Creative thinking needs to be part of the every
Good teachers know that textbook knowledge only goes
so far toward solving real-world problems. Students will need fresh
ideas and original thinking to tackle challenges. And it's our
responsibility as educators to help them develop these skills. So if—as
Albert Einstein said—imagination is more important than knowledge,
why do we wait until the open-ended problems of the senior capstone
design course to encourage creativity in our students? We should
start helping students to think creatively when they come to us as
wide-eyed freshmen. Here are some ways we've found to nudge the
creative process along:
Break out of the one-and-only answer rut. The more ideas
students have, the more likely they are to have good ones. So, when
students solve classroom or homework problems, encourage them to generate
a large number of creative or novel solutions, evaluate them critically,
and discard the bad ones.
Use creative thinking techniques and games. Brainstorming
is an excellent way to get students thinking in more creative ways.
Be sure everyone contributes when you use this technique, and don't
criticize no matter how outlandish the idea. Write everything down,
so the ideas can build on one another. And ask questions that
get at subtle points. For example, TV weather forecasters sometimes
say it has to warm up to snow. Is this true? Why? Have
students discuss the question in small groups or ponder it overnight.
Asking how nature does something, asking "what
if" questions, fantasizing about magical solutions, and looking
for the worst-case scenario are ways to trigger creative thinking.
Use games and puzzles, particularly mathematical puzzles, so that students
have fun while they learn.
Be careful not to punish creativity. A creative
solution probably won't be as polished as a standard, regurgitated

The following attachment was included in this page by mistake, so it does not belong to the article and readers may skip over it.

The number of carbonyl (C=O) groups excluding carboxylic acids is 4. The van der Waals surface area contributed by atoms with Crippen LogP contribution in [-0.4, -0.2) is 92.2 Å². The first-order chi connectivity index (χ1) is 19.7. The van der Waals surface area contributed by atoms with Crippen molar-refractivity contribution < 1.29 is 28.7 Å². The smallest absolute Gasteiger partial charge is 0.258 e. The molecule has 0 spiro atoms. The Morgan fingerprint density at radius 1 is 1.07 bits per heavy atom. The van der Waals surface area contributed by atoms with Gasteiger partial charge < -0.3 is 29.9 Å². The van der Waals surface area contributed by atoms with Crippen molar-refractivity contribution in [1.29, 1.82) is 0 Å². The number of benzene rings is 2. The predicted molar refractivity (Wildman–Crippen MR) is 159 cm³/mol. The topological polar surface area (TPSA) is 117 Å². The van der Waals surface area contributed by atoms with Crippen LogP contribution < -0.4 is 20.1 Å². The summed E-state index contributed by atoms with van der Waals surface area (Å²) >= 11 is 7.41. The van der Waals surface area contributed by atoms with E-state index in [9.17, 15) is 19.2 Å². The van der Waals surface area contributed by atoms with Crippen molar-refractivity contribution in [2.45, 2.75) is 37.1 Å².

one. It is also unlikely to follow the same steps that a standard solution
would. So use different criteria to score these creative answers because
using the same grading templates might punish a student's creative
problem solving with a lower grade.
Use Edward deBono's PMI method to point out flaws
without rejecting creative ideas. Discuss Positive aspects, Minuses,
and Interesting features that can be adapted to other designs. Fear
of failure can be a major block to creative thinking, so let students
know it's OK if initial designs fail. Encourage them to
look for multiple solution paths and multiple answers.
Introduce creativity with projects and research. A creative
project that can be adapted to any course is Rich Felder's "generic
quiz" (Chem. Engr. Educ., Fall 1985, p. 176). We use this project
at Purdue by asking students in their first chemical engineering course
to develop a novel homework problem. This two-week group project is
worth 10 to 15 percent of the course grade. A group that uses real
data and develops a unique problem with a correct solution can earn
an A. If the problem is similar to problems in the book but the
data is from other sources, the highest possible grade is a B. Problems
similar to those in the textbook using data from the text merits a
maximum grade of C. Students do the project at the end of the
semester to bring together the different elements in the course. After
a semester of solving problems, they find developing a unique problem
to be a fun challenge but are usually surprised at how difficult it
is. To control freeloading, students evaluate what percentage
of the project grade teammates deserve. Assigned instead of a final
exam, this project generates more enthusiasm and is an opportunity
to practice team and communication skills.
Creative students won't come from boring classes
and tedious assignments. We can make problems more than mere exercises
and show them that the best solutions are seldom found on dusty library
Phillip Wankat is head of interdisciplinary engineering
and the Clifton L. Lovell Distinguished Professor of chemical engineering
at Purdue University. Frank Oreovicz is an education communications
specialist at Purdue's chemical engineering school. They can
be reached by e-mail at firstname.lastname@example.org.